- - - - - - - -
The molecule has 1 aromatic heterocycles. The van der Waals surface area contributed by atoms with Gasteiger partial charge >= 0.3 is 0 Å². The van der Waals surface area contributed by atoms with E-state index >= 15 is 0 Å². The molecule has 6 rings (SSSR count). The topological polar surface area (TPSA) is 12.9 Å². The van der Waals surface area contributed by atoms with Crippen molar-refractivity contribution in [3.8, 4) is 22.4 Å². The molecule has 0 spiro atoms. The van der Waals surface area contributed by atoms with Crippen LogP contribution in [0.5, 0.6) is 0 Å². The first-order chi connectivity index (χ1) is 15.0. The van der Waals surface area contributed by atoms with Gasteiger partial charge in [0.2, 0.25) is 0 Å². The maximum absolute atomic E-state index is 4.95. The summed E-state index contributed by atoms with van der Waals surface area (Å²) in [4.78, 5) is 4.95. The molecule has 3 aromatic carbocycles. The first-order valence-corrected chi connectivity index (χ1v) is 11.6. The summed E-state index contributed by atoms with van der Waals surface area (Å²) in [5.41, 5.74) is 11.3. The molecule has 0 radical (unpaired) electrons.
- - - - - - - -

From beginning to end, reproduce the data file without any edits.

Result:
The molecule has 1 aromatic heterocycles. The van der Waals surface area contributed by atoms with Gasteiger partial charge >= 0.3 is 0 Å². The van der Waals surface area contributed by atoms with E-state index >= 15 is 0 Å². The molecule has 6 rings (SSSR count). The topological polar surface area (TPSA) is 12.9 Å². The van der Waals surface area contributed by atoms with Crippen molar-refractivity contribution in [3.8, 4) is 22.4 Å². The molecule has 0 spiro atoms. The van der Waals surface area contributed by atoms with Crippen LogP contribution in [0.5, 0.6) is 0 Å². The first-order chi connectivity index (χ1) is 15.0. The van der Waals surface area contributed by atoms with Gasteiger partial charge in [0.2, 0.25) is 0 Å². The maximum absolute atomic E-state index is 4.95. The summed E-state index contributed by atoms with van der Waals surface area (Å²) in [4.78, 5) is 4.95. The molecule has 3 aromatic carbocycles. The first-order valence-corrected chi connectivity index (χ1v) is 11.6. The summed E-state index contributed by atoms with van der Waals surface area (Å²) in [5.41, 5.74) is 11.3. The molecule has 0 radical (unpaired) electrons.